Published at Wednesday, December 04th 2019. by Lilly in Kitchen Backsplashes.
Ask about wear and tear. How easily can you clean the tile, and what is the best way to seal it? Ceramic tile doesn't need this extra step, but natural tile does if you want to maintain its appearance. "If the tile is stainless steel, find out if abrasives will scratch it, and I would suggest getting a grout additive and sealing the grout itself so it stays fresh and clean for longer," Van Deusen says.
Once you've decided on the material you'll use for your small kitchen backsplash, it's time to determine how much of it you'll need. To do so, simply measure the surface area you're looking to cover. This can be anything from the entire wall space between the countertops and cabinets, a smaller portion thereof, or, for a truly grand design, the entire wall space between your countertops and ceiling.
Before you decide on a theme or materials for your unique kitchen backsplash, you'll want to define the scope of your project. Measuring the surface area of the walls above your kitchen countertops to determine the square footage is a good place to start, but keep in mind that you don't always have to cover the entire wall with the backsplash. Many homeowners choose to cover only the portion that will actually get "splashed" during cooking or cleaning, covering anywhere from 25% to 75% of the wall's surface area.
When it comes to cool backsplash ideas, the first step is to consider whether you want your backsplash design to match your overall kitchen design or offer a style departure of sorts. If you're considering a unique design, there may be elements of the backsplash that connect to the overall kitchen design—for example, colors and textures that can be found elsewhere in the space—but it's likely that the overall style will be a singular expression of style within the kitchen.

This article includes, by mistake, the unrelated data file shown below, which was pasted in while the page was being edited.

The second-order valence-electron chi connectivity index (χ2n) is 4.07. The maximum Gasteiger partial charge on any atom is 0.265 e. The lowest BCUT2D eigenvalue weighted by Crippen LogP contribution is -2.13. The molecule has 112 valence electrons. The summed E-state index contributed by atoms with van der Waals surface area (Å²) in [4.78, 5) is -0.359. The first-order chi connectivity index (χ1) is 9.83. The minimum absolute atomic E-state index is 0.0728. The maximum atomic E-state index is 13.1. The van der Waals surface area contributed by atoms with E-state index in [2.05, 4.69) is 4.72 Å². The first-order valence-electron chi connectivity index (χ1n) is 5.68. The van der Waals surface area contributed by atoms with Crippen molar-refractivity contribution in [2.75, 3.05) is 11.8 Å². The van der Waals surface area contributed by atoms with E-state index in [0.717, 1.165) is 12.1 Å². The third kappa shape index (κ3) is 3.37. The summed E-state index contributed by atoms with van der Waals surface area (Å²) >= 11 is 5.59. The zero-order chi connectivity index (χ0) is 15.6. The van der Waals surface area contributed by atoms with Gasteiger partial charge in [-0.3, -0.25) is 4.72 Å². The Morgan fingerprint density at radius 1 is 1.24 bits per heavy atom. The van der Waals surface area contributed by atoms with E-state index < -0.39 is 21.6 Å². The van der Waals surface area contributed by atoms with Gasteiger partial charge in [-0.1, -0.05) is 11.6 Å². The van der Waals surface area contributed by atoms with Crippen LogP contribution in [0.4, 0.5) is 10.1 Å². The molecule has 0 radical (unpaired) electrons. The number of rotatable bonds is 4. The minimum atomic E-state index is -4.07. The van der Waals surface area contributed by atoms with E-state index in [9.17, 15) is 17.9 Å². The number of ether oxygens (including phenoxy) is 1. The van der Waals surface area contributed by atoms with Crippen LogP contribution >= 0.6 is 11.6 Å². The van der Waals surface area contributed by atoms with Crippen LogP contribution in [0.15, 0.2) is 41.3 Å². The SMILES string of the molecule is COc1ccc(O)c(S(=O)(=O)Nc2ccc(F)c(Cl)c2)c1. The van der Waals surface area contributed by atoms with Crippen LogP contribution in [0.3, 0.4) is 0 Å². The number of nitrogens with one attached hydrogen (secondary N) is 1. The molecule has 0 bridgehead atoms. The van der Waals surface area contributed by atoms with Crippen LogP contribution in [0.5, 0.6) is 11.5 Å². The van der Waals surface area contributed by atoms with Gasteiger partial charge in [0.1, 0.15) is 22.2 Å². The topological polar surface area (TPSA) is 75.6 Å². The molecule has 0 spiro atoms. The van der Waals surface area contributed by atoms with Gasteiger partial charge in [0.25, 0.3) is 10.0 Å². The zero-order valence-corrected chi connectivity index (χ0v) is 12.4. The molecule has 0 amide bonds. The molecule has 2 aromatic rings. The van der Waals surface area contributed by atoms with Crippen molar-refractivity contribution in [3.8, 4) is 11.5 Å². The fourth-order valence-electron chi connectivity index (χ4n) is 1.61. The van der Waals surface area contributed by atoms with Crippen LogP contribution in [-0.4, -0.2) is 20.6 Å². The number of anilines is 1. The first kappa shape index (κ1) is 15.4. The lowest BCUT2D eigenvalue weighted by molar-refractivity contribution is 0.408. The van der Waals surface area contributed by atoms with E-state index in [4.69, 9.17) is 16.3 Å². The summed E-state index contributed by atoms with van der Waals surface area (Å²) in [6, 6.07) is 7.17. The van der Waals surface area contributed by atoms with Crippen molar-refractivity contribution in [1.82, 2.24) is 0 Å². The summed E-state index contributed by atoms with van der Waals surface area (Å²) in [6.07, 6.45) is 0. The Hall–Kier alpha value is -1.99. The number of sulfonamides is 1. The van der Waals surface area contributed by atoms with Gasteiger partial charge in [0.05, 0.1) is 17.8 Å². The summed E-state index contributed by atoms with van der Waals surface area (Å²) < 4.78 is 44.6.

Before deciding on a style or materials for a creative kitchen backsplash, you'll want to define the size—both physical and economic—of your project. Measuring the surface area of the walls above your kitchen countertops to determine the square footage you want to cover is a good place to start, but keep in mind that you don't always have to cover the entire kitchen wall with the backsplash (in fact, that design might be too overwhelming, especially if your intent is only to get creative and feature an eye-catching backsplash). When it comes to surface area, many homeowners choose to cover only the portion that will actually get "splashed" during cooking or daily kitchen activities—depending on your kitchen's layout, that may be the whole wall, half of it or only a small portion.
Granite, stone and other natural or composite materials are also commonly used in backsplashes, whether in tile form or as larger pieces. These higher-end materials will mean an increase in budget, but also a stunning and long-lasting stove backsplash.
When you've chosen the materials for your kitchen backsplash, you'll want to consider the style that's best for your kitchen. You can almost always use the backsplash as an opportunity to add color and visual diversity to your kitchen—although particularly expressive designs tend to be best in a kitchen that otherwise features an understated, minimalist look. Conversely, if your kitchen design features intricate cabinets or elaborate countertops, you may want a more relaxed feel for your backsplash, so as not to create visual overload.
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